Stephanie Gassanova
Stephanie Gassanova
Author no longer works for Ordina Belgium.

The interpretation of the Belgian Data Protection Authority of direct marketing in GDPR

The interpretation of the Belgian Data Protection Authority of direct marketing in GDPR

Recent cases

In June 2020, the Belgian Data Protection Authority (BDPA) issued their first fine to a non-profit organization for not respecting the direct marketing rules of the General Data Protection Regulation (GDPR). Meanwhile another fine was imposed on a different non-profit organization on the same topic. Both cases can be seen as examples of the focus of the BDPA on direct marketing as was already set in the Strategic Plan 2020-2025, published in the beginning of this year. In the most recent case (the 16th of June 2020), the BDPA explicitly confirmed direct marketing is one of the most important areas within their strategic plan. Therefore, we can expect that the BDPA will be further actively investigating the market on possible infringements. The consequence? Administrative fines. Did you miss these events? No worries, we summarize them for you.

In both cases, the non-profit organizations send out promotional communication to the plaintiffs with the purpose of promoting their services. As the plaintiffs did not want to receive any promotional information, they invoked their right to object against the processing of their personal data for direct marketing purposes and asked for an erasure of their personal data. However, both requests were not fulfilled. Moreover, in the second case, the non-profit organization violated their duty of collaborating with the investigation of the BDPA which counted as an aggravating circumstance in calculating their administrative fine. Going into further detail of the first case, the BDPA decided the processing of personal data was unlawful for 2 reasons. Let’s zoom into more detail of the reasoning of the BDPA;

Firstly, the organization did not stop the processing in time. In the context of direct marketing, organizations must observe short deadlines when invoking the legal right to object and the erasure of personal data.

Secondly, the BDPA decided that the organization did not have a valid legal base for the data processing. According to the non-profit association, it is in their legitimate interest to keep personal data of former donors to send promotional material with the view to advertise their services and raising new funds. However, according to the BDPA this was not proportionate to the rights and freedoms of the individual. It is not clear whether someone can expect 7 years after making a donation to an organization that their personal data would still be processed for direct marketing purposes. Moreover, no real and effective right to object has been provided, which is an essential element when invoking legal ground of legitimate interest. Each direct marketing communication must clearly and unambiguously inform those involved.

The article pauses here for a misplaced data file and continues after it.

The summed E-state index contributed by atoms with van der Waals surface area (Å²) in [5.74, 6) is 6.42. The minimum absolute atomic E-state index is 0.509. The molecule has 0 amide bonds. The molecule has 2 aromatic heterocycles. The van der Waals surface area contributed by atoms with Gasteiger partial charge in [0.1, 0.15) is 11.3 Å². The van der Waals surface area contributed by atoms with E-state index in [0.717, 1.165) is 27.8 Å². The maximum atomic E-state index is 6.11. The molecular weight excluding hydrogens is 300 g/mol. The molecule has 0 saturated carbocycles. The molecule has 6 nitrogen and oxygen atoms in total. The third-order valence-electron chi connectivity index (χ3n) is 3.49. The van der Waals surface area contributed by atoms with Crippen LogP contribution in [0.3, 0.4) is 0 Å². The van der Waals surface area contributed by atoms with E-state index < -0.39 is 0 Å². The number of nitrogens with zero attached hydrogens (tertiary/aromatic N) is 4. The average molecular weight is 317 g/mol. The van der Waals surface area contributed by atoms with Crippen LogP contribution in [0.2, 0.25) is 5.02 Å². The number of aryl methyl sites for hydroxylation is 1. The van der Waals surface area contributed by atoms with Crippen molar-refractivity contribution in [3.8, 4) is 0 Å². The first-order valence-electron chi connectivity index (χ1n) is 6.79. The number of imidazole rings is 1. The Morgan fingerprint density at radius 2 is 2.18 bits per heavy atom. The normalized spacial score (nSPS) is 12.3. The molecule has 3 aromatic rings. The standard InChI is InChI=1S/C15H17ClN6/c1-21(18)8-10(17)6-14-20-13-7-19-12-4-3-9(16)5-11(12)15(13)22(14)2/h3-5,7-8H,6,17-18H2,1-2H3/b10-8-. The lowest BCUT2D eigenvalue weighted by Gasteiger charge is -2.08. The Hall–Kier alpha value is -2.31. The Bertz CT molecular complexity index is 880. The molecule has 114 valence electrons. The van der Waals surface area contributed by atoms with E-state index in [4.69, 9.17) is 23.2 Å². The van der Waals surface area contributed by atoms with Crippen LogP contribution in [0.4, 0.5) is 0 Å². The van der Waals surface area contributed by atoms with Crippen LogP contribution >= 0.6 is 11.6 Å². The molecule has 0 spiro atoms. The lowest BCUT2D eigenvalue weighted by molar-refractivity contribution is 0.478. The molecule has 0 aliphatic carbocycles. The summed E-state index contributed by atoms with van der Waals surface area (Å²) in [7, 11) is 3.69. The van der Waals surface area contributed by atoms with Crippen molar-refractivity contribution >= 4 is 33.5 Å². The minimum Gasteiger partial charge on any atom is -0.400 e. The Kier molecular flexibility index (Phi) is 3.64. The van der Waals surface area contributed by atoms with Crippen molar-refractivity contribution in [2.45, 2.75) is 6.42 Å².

Both NPOs got an administrative fine of 1000 euro. The amount is rather small, but the message is clear. Therefore, it is a good time to remind the Direct Marketing Guidelines of the BDPA. Below is a brief overview of the main topics.

Direct marketing guidelines

The 80-page recommendation document contains extensive information and considerations for organizations to consider when performing a direct marketing activity. For example, the different roles are explained in the light of direct marketing (controller, processor, etc.), but also the grounds for justification such as consent, legitimate interest of the company, etc.

The Guidelines contain:

  • Definition of direct marketing (what is covered by this recommendation);
  • The interaction between direct marketing and protection of personal data. This explains how to act in order to comply with the regulations. In particular;
    • The actors and roles in direct marketing (controller, processor, joint controllers);
    • Determining processing purposes with special attention to the concept of personal data, the principle of data minimization and keeping control over your data management;
    • Defining your processing operations;
    • Identifying the data needed to pursue your processing purpose;
    • Checking whether you have a valid legal ground. Special attention is paid to the legal grounds for consent and legitimate interest;
    • Transparency about the processing operations and how best to transfer information to those involved.

The full version of the Guidelines can be consulted on the GBA website (in Dutch):


The BDPA chooses a broad interpretation of the GDPR in the context of direct marketing. New requirements have been introduced regarding privacy statements, sending of direct marketing communication but also for cookie banners and statements. We expect that the BDPA has not spoken its last word on this topic. Therefore, we recommend organizations to be critical about their direct marketing campaigns. Of course, you can always consult us. We will be able to help you organize your direct marketing campaigns in line with the GDPR.